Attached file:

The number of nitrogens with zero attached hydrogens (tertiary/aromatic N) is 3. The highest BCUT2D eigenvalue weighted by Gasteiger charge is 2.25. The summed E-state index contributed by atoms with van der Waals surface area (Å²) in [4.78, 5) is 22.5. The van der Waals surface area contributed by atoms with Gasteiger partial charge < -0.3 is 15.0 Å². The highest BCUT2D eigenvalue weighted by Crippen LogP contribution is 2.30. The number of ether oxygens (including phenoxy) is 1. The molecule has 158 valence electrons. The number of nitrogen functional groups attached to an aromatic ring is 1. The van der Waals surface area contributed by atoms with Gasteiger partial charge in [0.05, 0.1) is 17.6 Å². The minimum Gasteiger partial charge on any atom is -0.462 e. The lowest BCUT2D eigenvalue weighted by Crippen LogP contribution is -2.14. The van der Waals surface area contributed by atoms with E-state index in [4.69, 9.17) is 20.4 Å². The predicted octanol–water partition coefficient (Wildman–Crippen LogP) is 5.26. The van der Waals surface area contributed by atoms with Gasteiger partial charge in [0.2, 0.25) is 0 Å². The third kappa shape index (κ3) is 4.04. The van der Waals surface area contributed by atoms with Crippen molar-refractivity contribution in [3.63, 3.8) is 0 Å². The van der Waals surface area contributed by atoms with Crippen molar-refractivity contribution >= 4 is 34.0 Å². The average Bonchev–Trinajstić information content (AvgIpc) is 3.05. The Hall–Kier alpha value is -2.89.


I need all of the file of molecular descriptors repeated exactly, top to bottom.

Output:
The number of nitrogens with zero attached hydrogens (tertiary/aromatic N) is 3. The highest BCUT2D eigenvalue weighted by Gasteiger charge is 2.25. The summed E-state index contributed by atoms with van der Waals surface area (Å²) in [4.78, 5) is 22.5. The van der Waals surface area contributed by atoms with Gasteiger partial charge < -0.3 is 15.0 Å². The highest BCUT2D eigenvalue weighted by Crippen LogP contribution is 2.30. The number of ether oxygens (including phenoxy) is 1. The molecule has 158 valence electrons. The number of nitrogen functional groups attached to an aromatic ring is 1. The van der Waals surface area contributed by atoms with Gasteiger partial charge in [0.05, 0.1) is 17.6 Å². The minimum Gasteiger partial charge on any atom is -0.462 e. The lowest BCUT2D eigenvalue weighted by Crippen LogP contribution is -2.14. The van der Waals surface area contributed by atoms with E-state index in [4.69, 9.17) is 20.4 Å². The predicted octanol–water partition coefficient (Wildman–Crippen LogP) is 5.26. The van der Waals surface area contributed by atoms with Gasteiger partial charge in [0.2, 0.25) is 0 Å². The third kappa shape index (κ3) is 4.04. The van der Waals surface area contributed by atoms with Crippen molar-refractivity contribution in [3.63, 3.8) is 0 Å². The van der Waals surface area contributed by atoms with Crippen molar-refractivity contribution >= 4 is 34.0 Å². The average Bonchev–Trinajstić information content (AvgIpc) is 3.05. The Hall–Kier alpha value is -2.89.